Mannheim Steamroller - Fresh Aire 4 (American Gramaphone AG 370) (1981)

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ITEM# SR-AMAG370
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Artist:

Mannheim Steamroller

Title:

Fresh Aire 4

Released: 1981
Label: American Gramaphone
Catalog: AG 370
Genre: New Age
T R A C K L I S T:
01 G Major Toccata
02 Crystal
03 Interlude VII
04 4 Rows Of Jacks
05 Red Wine
06 Dancing Flames
07 The Dream
08 Embers
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Album Review

Dave Connolly [allmusic.com]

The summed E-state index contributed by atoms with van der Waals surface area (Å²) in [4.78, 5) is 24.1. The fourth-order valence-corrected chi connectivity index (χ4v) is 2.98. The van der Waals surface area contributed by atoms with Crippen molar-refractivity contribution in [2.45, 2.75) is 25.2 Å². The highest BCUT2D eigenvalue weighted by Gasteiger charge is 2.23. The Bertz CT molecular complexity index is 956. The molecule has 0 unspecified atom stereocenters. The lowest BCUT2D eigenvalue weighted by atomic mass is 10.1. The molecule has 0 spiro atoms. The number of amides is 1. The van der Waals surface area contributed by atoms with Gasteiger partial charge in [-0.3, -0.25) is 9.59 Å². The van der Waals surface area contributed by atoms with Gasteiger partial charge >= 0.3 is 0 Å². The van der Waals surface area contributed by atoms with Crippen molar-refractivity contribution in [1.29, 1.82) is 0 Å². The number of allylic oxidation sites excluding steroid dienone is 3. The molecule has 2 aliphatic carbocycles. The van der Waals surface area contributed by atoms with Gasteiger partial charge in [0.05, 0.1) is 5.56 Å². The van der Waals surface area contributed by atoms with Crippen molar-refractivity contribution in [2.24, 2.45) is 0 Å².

Winter had a polarizing effect on the band, drawing them toward a more severe, economical sound that favored clarity over sentimentality. Gone were the overly romantic piano pieces and giddy medieval romps. This is music tinged with a certain sadness (as on "Red Wine"), at times alien and foreboding ("Crystal"). It's not a complete departure from their formula, but it does succeed at matching that formula to a specific season, moreso than the first three Fresh Aire records anyway. The album was originally split between outside (the first four tracks) and inside (the last four tracks), a point lost on the subsequent CD reissue. There's not a huge difference between the two; the medieval "Four Rows of Jacks" isn't so much different in spirit from the modern "Dancing Flames," and neither evokes the outdoors or indoors in particular. If Fresh Aire 4 is a better record than its predecessors, much of it depends on the listener's appreciation of synthesizers. Jackson Berkey uses them more here than on previous albums, and the music seems to sparkle as a result. It is their most modern record, embracing the world of electronic music on "Crystal" and "The Dream" (based on Johannes Kepler's work, which would serve as the launching point for Fresh Aire 5). The opening "G Major Toccata," as much fun as it is, almost sets the listener up to expect the same fare as the first three Fresh Aires. But the band quickly turns introspective, and by the closing "Embers" the mood has changed 180 degrees. Fresh Aire 4 remains their most effective evocation of a season, even if they are indoors for half of it. More importantly, it proves that the band could compete with modern musicians on their own turf.